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Date: 22 October, 2009
George Luke reviews the latest releases from Beverly Trotman, Portland, the David Crowder Band, Nate Campany and One Voice, an album started after the 2004 Boxing Day tsunami
One Saturday in February 2005, just about everyone in Britain’s Christian music community assembled at Abbey Road studios to record a charity single for an Indian village that had been devastated by the 2004 Boxing Day tsunami.
Not only did “One Voice, One Heart” raise thousands for tsunami relief; it was also the birthing ground for a lot of friendships and musical partnerships. And now, four years on, it's spawned an album.
Like Martin Smith’s recent Compassionart project, One Voice seeks to combine worshipful music with a heart for social justice. In addition, executive producers Lawrence Johnson and Les Moir also really wanted to use music to bring different cultures together.
This desire has led to some collaborations that look weird on paper but actually sound pretty interesting when you get to hear them. Take, for example, “Nothing is Impossible” on which worship rocker Tre Sheppard teams up with soul gospel girl Kiera Sheard.
Or “Let the People”, a joyous fusion of South African and Latin American rhythms.
Voice of Hope is the debut album from former
Beverley’s cover of Stevie Wonder’s “Heaven Help Us All” and her take on “Amazing Grace” stand out as two of the strongest tracks here, along with “Awesome God”.
Definitely better than anything those annoying twins in the current series could ever come up with.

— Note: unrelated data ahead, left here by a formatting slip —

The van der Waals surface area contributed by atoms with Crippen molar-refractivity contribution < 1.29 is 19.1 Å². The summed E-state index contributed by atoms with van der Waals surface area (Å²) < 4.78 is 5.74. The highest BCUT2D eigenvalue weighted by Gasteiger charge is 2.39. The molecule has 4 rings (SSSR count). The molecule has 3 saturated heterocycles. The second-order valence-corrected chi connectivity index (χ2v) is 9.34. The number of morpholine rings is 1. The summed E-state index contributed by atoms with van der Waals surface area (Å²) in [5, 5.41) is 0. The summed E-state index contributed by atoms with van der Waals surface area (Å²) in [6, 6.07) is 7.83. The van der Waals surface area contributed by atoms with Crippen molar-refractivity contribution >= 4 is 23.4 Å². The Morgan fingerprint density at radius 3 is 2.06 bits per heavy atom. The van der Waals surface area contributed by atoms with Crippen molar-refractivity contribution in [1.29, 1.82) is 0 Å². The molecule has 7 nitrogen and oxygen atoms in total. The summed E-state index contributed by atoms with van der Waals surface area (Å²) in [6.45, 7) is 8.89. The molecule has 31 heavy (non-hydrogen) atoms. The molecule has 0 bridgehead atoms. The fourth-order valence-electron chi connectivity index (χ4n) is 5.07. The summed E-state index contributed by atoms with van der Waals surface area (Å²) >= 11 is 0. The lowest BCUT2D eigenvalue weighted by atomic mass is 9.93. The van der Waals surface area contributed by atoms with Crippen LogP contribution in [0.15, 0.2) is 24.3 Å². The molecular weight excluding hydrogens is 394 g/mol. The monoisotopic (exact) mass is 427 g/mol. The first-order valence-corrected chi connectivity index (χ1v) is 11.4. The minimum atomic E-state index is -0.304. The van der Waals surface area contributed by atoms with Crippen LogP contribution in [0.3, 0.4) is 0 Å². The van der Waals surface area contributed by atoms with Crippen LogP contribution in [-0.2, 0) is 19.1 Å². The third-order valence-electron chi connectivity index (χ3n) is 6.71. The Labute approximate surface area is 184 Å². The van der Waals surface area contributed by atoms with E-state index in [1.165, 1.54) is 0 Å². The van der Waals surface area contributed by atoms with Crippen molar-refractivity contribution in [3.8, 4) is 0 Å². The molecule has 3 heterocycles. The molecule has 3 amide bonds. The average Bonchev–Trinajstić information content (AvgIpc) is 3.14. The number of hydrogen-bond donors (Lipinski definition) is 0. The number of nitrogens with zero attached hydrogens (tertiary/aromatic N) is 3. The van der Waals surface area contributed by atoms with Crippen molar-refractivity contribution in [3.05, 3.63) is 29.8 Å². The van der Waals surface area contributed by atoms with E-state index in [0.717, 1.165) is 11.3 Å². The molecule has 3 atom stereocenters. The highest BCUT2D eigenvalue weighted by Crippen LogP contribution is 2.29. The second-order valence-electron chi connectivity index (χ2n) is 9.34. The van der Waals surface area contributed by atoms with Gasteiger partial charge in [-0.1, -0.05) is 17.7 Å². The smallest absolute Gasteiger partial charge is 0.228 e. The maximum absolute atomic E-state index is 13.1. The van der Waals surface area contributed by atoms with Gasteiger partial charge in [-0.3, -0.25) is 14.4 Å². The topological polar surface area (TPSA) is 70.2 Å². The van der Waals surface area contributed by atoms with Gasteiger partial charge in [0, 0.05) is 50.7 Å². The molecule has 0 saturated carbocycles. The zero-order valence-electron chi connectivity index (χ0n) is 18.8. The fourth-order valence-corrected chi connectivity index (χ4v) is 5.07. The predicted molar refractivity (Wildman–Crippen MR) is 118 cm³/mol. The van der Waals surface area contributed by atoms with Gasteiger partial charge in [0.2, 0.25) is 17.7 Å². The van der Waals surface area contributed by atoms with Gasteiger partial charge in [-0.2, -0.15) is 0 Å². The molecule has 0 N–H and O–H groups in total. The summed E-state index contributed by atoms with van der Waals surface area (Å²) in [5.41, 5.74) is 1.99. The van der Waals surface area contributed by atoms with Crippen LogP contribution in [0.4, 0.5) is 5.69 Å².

After a lot of thought and deliberation, I’m going to declare Portland’s These Broken Hands one of the best new albums of 2009. And since Bob Harris has already shown the Solihull-based trio a lot of love on his Radio 2 show, I know I’m not alone in loving it.
These Broken Hands is a collection of exquisite tunes, mellow and soothing; at times reminiscent of Paolo Nutini or Damian Rice. Its eleven tracks address both relationships between people and between man and God.
One standout track is "Talk to Me"– arguably the most beautiful anti-war song I’ve heard in years.
You can always rely on the David Crowder Band to come up with music that’s both lyrically and sonically challenging. And I’m glad to say that their new album, Church Music, delivers on both counts.
Church Music is a collection of worship songs that go from being joyous and exuberant right through to personal and contemplative, set to a delightful mix of rock, pop and electronica.
The title track is a hands-in-the-air disco stomper, and on “God Almighty, None Compares”, David and the gang go all prog. rock on us! Altogether a musical feast as diverse as the church is – or at least should be.
American singer-songwriter Nate Campany has, in the past, written songs for the Backstreet Boys and a couple of former contestants in the Scandinavian equivalents of American Idol.
However, there’s no trace of a boy-band pop sound on Nate’s debut EP, The Only Bridge I Need – on which he’s ably accompanied by a band of loyal friends he calls The Serenade.
What we have instead are four tracks of heart-warming Americana – a nice (if brief) ‘alt-country’ backdrop to his musings on lost love and missed opportunities. Nate says his mission is to make pop music smart again; I for one hope he succeeds.